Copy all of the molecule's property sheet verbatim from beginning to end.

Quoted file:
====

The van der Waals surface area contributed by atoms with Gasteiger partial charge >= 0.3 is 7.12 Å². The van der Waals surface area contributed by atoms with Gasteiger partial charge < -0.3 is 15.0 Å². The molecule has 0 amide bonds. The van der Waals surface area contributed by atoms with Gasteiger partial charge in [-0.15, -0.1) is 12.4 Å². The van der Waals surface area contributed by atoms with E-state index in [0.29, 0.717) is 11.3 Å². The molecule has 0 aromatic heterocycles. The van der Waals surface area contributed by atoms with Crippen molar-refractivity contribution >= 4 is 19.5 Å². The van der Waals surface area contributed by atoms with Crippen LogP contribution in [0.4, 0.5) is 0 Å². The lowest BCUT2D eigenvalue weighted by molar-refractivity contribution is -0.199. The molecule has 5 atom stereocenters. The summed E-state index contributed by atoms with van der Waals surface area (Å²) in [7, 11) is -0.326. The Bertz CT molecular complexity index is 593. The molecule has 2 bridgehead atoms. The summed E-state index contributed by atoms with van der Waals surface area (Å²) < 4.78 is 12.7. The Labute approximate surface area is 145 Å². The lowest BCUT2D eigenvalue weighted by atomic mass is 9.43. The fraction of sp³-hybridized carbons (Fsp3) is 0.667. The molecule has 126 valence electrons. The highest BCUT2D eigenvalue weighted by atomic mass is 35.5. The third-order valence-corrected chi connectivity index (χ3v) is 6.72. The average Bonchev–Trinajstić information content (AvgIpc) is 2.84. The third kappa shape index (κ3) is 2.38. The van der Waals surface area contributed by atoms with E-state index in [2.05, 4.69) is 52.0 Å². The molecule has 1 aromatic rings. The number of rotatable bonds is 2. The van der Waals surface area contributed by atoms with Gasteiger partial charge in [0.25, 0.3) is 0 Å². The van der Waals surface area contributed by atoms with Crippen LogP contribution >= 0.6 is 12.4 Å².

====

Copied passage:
The van der Waals surface area contributed by atoms with Gasteiger partial charge >= 0.3 is 7.12 Å². The van der Waals surface area contributed by atoms with Gasteiger partial charge < -0.3 is 15.0 Å². The molecule has 0 amide bonds. The van der Waals surface area contributed by atoms with Gasteiger partial charge in [-0.15, -0.1) is 12.4 Å². The van der Waals surface area contributed by atoms with E-state index in [0.29, 0.717) is 11.3 Å². The molecule has 0 aromatic heterocycles. The van der Waals surface area contributed by atoms with Crippen molar-refractivity contribution >= 4 is 19.5 Å². The van der Waals surface area contributed by atoms with Crippen LogP contribution in [0.4, 0.5) is 0 Å². The lowest BCUT2D eigenvalue weighted by molar-refractivity contribution is -0.199. The molecule has 5 atom stereocenters. The summed E-state index contributed by atoms with van der Waals surface area (Å²) in [7, 11) is -0.326. The Bertz CT molecular complexity index is 593. The molecule has 2 bridgehead atoms. The summed E-state index contributed by atoms with van der Waals surface area (Å²) < 4.78 is 12.7. The Labute approximate surface area is 145 Å². The lowest BCUT2D eigenvalue weighted by atomic mass is 9.43. The fraction of sp³-hybridized carbons (Fsp3) is 0.667. The molecule has 126 valence electrons. The highest BCUT2D eigenvalue weighted by atomic mass is 35.5. The third-order valence-corrected chi connectivity index (χ3v) is 6.72. The average Bonchev–Trinajstić information content (AvgIpc) is 2.84. The third kappa shape index (κ3) is 2.38. The van der Waals surface area contributed by atoms with E-state index in [2.05, 4.69) is 52.0 Å². The molecule has 1 aromatic rings. The number of rotatable bonds is 2. The van der Waals surface area contributed by atoms with Gasteiger partial charge in [0.25, 0.3) is 0 Å². The van der Waals surface area contributed by atoms with Crippen LogP contribution >= 0.6 is 12.4 Å².